Sizing your application

Modified: 28 Apr 2022 01:26 UTC

To properly size an application or process you need collect or calculate the following information:

Use the average and max figures for CPU, Ram and Disk, as these can be dynamically re-configured on Triton to cater for peak workloads.

Network I/O rates are governed by the hardware and typically cannot be significantly adjusted, other than through migration to newer hardware. In most systems, you will run out of CPU long before the network interfaces are saturated.

Sizing a new application

The ideal way to size new applications is through testing against generated realistic workloads. This can be challenging, but is the only real way to ensure accurate data and prevent oversizing instances.

Applications rarely scale their resource usage linearly in relation to the number of users/connections/transactions. Generally, resource usage per user will go down as the number of users goes up. If it's the other way around and resource goes up with the number of users, you have an application problem that needs to be fixed. You will not be able to cope with increasing workload.

It is essential to know exactly how resource usage will scale before you go live. Services will often need to be deployed as multiple instances/containers and you need to know that adding an extra container will add 1/N capacity.

If full scale testing is not possible then you should test to the maximum scale possible and assume a linear scale up of resources. This should be the worst case scenario but should also ensure you don't have to do panicky scale ups when you go live.

Apply sizing data to Triton

Follow these steps to apply sizing data to Triton.

Round your answer up to the next integer. If you are migrating from relatively old hardware you may want to factor in increased CPU clock speed, which could reduce the overall requirement.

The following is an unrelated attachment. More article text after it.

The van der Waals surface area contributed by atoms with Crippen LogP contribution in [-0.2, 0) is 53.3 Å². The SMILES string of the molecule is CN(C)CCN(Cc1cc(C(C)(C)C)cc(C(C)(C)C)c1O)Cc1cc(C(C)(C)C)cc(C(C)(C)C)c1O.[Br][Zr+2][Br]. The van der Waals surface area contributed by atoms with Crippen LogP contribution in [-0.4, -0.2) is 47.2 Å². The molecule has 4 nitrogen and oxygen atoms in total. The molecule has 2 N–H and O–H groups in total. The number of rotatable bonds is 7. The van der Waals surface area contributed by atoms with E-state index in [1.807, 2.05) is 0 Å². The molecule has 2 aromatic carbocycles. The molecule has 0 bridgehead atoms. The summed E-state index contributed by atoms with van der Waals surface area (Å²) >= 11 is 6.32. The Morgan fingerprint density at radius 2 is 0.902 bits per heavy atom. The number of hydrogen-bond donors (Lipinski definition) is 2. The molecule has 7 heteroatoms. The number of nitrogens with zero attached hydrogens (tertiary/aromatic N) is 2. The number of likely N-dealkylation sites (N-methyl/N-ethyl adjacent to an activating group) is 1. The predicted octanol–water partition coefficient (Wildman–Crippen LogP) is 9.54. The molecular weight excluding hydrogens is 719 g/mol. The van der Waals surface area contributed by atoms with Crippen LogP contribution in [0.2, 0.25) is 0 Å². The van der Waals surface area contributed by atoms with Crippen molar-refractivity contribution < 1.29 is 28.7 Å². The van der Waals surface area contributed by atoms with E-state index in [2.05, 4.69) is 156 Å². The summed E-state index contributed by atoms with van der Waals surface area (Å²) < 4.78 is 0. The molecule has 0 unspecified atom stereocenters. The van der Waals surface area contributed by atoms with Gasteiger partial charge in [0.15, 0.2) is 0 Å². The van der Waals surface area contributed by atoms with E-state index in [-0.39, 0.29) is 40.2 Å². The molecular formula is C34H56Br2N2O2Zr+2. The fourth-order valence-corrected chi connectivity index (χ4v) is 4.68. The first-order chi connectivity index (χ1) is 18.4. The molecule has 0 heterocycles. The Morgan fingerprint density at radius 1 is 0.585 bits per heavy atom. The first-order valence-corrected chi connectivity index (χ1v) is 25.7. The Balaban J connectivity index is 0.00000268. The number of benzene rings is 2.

Sizing for infrastructure containers

vCPU is a CAP on the overall amount of CPU you will get. Your instance has access to all the CPU Cores on the hardware so multi-threading is truly possible within the constraints of the CAP. Multi-threaded systems will typically see a benefit from being exposed to 32, 40 or even 48 cores.

Sizing for hardware instances

These are hardware instances virtualized so vCPU is actually the number of CPUs available to the instance operating system. Multi-threading capabilities are more limited. If you relied on a certain number of cores previously then use at least the same value for your new instance size.

If the instance size selected at the start of this process does not have sufficient vCPU, then step up the instance sizes until you reach the required vCPU value.

Disk I/O

If your application is very I/O intensive you may need the benefit of SDD’s. These are obtained via the fastdisk instance sizes. However the combination of ZFS and modern disk systems means that normal disks are usually suitable for most systems. If you were using SSDs, choose fastdisk, otherwise stick with standard disk instance sizes. For guidance only here are some recent stats on disk performance:

Network IO

Theoretical bandwidth is 10GB/s for infrastructure containers and 1GB/s for hardware containers. It is almost impossible for anything other than the very largest instance sizes to saturate the network interface. It is more likely that you will exhaust CPU first and so your CPU measurement will already have taken this into account.

Swap

In all Triton packages, the max_swap must be at least two times the size of max_physical_memory. For example, if max_physical_memory is set to 16GB, the max_swap must be at least 32GB. This allows for overhead memory to be allocated during startup.

When to scale up (or down)

All up scaling, both horizontally across the servers and vertically within a container, should be a pre-planned event based on measurement and prediction of growth. This ensures that you can plan for there to be enough resources available on the host server.

Adding additional disks

In bhyve, the package space adds two disks. As an admin, you can now add up to 6 additional disks for a total limit of 8. You can commands vmadm that will allow you to do this.

To begin adding additional disks, run the following commands:

#vmadm get UUID | grep flex

To display the properties for the ZFS file system:

#zfs list -o
type,volsize,quota,refquota,reservation,refreservation,name -r -t all
zones/UUID

To increase the quota to 21.6G:

#vmadm update UUID flexible_disk_size=$((20 * 1024))

To add a disk:

  1. First, stop the vm.
  2. Make sure that you have an add disk payload json file. If you don't use to use a pci slot, the next one will be chosen.
  3. Run the command:
#vmadm update UUID -f add_disks.json

What do you want to do next?